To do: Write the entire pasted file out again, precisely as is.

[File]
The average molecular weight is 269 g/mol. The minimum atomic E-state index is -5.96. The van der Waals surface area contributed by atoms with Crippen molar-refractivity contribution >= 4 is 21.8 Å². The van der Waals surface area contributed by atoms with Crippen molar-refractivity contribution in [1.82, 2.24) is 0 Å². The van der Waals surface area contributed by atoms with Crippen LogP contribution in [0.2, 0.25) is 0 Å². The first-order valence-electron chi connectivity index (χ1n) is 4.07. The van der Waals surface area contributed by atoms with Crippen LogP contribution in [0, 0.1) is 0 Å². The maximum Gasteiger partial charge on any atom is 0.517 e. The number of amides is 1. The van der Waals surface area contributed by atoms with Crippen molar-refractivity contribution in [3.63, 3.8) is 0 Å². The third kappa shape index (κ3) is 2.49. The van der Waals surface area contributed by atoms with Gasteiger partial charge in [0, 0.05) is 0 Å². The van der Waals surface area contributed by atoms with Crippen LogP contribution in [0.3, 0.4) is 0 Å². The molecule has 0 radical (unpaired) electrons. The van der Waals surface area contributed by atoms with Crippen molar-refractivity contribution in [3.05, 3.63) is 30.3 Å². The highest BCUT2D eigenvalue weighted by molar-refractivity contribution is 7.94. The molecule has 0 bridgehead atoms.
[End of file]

The average molecular weight is 269 g/mol. The minimum atomic E-state index is -5.96. The van der Waals surface area contributed by atoms with Crippen molar-refractivity contribution >= 4 is 21.8 Å². The van der Waals surface area contributed by atoms with Crippen molar-refractivity contribution in [1.82, 2.24) is 0 Å². The van der Waals surface area contributed by atoms with Crippen LogP contribution in [0.2, 0.25) is 0 Å². The first-order valence-electron chi connectivity index (χ1n) is 4.07. The van der Waals surface area contributed by atoms with Crippen LogP contribution in [0, 0.1) is 0 Å². The maximum Gasteiger partial charge on any atom is 0.517 e. The number of amides is 1. The van der Waals surface area contributed by atoms with Crippen molar-refractivity contribution in [3.63, 3.8) is 0 Å². The third kappa shape index (κ3) is 2.49. The van der Waals surface area contributed by atoms with Gasteiger partial charge in [0, 0.05) is 0 Å². The van der Waals surface area contributed by atoms with Crippen LogP contribution in [0.3, 0.4) is 0 Å². The molecule has 0 radical (unpaired) electrons. The van der Waals surface area contributed by atoms with Crippen molar-refractivity contribution in [3.05, 3.63) is 30.3 Å². The highest BCUT2D eigenvalue weighted by molar-refractivity contribution is 7.94. The molecule has 0 bridgehead atoms.